5. Players should be able to contribute content

This rule, just like the tradability rule above, is somewhat limited by the type of game. Valve does a great job of creating tools to let players add value to games and then creating economies where they can be compensated with real money for their efforts. This creates a new level of structure on top of the base economy where players become brand names and content is created in a naturally expanding way based on supply and demand.

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Current trends indicate that players are becoming more interested in content creation, with some games based solely around it. If it’s possible for us to open this channel, it could be a way to further encourage players to invest in World Zombination and deliver content in a more scalable way than our development team could likely achieve.

Now What?

Valve has managed to create thriving free-to-play games and stable microtransaction economies over many years of testing and development. A set of rules like this doesn’t come easy, and while I don’t think they can be applied to every game, the rules are helpful when making decisions about microtransactions that will keep the game fun.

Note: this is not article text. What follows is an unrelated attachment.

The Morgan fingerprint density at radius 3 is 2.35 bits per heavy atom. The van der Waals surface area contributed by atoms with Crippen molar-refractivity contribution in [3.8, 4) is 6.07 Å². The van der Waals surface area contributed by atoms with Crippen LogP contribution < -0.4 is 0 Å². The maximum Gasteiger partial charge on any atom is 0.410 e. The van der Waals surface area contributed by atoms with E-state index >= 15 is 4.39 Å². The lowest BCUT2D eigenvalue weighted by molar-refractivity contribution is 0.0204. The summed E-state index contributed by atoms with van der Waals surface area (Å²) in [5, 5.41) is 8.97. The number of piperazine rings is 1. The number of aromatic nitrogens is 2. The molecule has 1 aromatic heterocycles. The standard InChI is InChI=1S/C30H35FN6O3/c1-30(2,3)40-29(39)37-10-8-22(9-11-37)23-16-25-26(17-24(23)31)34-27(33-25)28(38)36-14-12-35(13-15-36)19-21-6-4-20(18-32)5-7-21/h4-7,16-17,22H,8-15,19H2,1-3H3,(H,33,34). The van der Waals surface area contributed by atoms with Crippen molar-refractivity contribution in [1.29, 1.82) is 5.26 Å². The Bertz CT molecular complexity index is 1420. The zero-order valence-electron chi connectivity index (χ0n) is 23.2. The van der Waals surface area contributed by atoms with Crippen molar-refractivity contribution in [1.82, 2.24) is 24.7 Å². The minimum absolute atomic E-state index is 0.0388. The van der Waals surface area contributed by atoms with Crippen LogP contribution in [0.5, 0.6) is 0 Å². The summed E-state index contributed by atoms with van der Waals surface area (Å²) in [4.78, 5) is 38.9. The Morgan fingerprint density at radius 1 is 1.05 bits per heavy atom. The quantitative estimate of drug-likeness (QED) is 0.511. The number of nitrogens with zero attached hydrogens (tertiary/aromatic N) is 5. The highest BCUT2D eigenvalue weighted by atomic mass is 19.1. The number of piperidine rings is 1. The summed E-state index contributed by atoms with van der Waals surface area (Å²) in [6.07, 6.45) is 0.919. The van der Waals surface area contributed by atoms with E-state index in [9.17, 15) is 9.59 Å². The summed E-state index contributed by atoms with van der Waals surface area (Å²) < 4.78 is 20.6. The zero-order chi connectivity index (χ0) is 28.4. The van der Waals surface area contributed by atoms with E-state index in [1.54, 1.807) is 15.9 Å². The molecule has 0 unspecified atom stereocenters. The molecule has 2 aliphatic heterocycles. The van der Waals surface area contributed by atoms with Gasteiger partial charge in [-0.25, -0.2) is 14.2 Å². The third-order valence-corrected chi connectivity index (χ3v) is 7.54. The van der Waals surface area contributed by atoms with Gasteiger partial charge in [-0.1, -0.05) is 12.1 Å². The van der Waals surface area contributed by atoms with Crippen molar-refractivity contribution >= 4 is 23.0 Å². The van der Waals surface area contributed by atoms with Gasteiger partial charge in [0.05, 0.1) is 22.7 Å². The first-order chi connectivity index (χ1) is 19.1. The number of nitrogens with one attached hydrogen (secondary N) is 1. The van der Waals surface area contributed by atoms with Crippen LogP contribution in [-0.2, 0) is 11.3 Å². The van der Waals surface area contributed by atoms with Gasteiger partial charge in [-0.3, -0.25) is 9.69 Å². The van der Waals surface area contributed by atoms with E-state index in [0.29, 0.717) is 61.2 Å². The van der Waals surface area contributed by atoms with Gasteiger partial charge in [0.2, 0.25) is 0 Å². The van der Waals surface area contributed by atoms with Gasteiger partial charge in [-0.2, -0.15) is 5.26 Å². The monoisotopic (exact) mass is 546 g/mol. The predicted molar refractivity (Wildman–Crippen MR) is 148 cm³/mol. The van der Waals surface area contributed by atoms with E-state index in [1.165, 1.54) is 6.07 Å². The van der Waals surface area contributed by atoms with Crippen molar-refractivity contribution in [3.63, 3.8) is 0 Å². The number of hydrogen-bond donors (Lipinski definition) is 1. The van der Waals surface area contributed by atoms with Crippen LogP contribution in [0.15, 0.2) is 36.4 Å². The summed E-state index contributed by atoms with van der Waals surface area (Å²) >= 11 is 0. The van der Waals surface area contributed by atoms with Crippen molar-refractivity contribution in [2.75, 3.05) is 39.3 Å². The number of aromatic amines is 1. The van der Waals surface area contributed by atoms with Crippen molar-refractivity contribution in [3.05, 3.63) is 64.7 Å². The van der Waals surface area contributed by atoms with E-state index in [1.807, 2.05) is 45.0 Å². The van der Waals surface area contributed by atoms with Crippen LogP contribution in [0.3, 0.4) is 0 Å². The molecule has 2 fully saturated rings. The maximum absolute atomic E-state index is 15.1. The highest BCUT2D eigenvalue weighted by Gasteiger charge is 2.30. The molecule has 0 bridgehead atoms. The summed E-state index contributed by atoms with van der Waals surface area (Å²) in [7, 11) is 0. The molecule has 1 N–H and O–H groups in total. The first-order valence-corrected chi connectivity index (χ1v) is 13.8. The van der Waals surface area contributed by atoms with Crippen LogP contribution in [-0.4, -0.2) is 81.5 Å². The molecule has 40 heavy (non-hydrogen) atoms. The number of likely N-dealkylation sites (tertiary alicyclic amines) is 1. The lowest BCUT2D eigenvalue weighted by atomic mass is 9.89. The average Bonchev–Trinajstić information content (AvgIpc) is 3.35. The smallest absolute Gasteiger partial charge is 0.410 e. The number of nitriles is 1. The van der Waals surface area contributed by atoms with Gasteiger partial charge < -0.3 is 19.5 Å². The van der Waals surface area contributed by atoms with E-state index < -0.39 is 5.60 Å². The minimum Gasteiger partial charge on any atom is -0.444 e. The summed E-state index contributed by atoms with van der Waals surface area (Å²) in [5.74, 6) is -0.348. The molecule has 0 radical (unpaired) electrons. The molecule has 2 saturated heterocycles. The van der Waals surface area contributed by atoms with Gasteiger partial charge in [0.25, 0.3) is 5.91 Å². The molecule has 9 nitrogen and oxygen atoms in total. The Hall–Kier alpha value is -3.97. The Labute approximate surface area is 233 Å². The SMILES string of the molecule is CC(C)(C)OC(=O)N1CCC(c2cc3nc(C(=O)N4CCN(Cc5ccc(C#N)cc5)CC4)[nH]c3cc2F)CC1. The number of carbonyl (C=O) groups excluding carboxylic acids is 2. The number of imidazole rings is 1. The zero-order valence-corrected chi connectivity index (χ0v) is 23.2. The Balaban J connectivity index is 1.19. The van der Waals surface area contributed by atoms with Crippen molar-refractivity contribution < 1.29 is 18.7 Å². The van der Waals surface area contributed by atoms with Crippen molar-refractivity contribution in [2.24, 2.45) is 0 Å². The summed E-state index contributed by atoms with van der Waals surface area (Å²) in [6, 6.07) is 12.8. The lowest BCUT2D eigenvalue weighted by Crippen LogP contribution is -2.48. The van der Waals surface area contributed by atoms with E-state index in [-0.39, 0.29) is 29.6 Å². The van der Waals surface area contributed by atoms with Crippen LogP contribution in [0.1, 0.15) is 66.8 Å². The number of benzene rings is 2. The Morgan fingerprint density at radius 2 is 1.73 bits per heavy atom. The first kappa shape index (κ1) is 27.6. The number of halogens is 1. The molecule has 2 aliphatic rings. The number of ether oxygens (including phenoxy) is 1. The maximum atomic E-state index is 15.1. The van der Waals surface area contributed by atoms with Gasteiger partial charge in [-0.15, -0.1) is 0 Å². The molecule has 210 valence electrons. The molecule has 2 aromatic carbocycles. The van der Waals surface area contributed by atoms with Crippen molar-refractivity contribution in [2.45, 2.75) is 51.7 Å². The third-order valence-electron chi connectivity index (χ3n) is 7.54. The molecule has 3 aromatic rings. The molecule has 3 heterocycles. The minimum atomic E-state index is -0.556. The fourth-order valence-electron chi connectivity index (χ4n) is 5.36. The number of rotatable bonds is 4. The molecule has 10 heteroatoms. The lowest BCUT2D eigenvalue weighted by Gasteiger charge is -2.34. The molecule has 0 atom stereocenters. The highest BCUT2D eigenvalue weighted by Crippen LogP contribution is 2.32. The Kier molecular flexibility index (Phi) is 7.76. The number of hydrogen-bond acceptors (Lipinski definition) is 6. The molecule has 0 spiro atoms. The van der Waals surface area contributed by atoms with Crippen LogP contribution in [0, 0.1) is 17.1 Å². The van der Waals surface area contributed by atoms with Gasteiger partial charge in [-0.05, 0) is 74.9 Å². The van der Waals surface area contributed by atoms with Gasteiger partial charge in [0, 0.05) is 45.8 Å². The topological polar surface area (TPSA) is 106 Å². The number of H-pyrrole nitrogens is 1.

When we think about World Zombination, the first two rules are the ones that really hit home. Our goal is to make sure that every time a player pays, they are getting something of value, even if they only purchase a consumable item, and that players around them also benefit in some way. We hope to create this value in the way we implement our event systems and our mechanics around guilds and teams. Free-to-play games can be good for both developers and players and, as the model matures, we will see new strategies and directions taken by different games. The bottom line is to provide value to players and make them feel great about every single purchase.


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Comments


SD Marlow
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These are, of course, the examples of F2P done right, which is why these games are held-up as examples of that business model, but the audience for dev days was mostly "indie" and there is one major issue that never seems to be mentioned: a small team that tries to make a successful F2P game is going to spend most of their time with it, which means not creating other titles (and also, people that had one role for a year, now needing to switch to another, which might not be as rewarding 3 months in).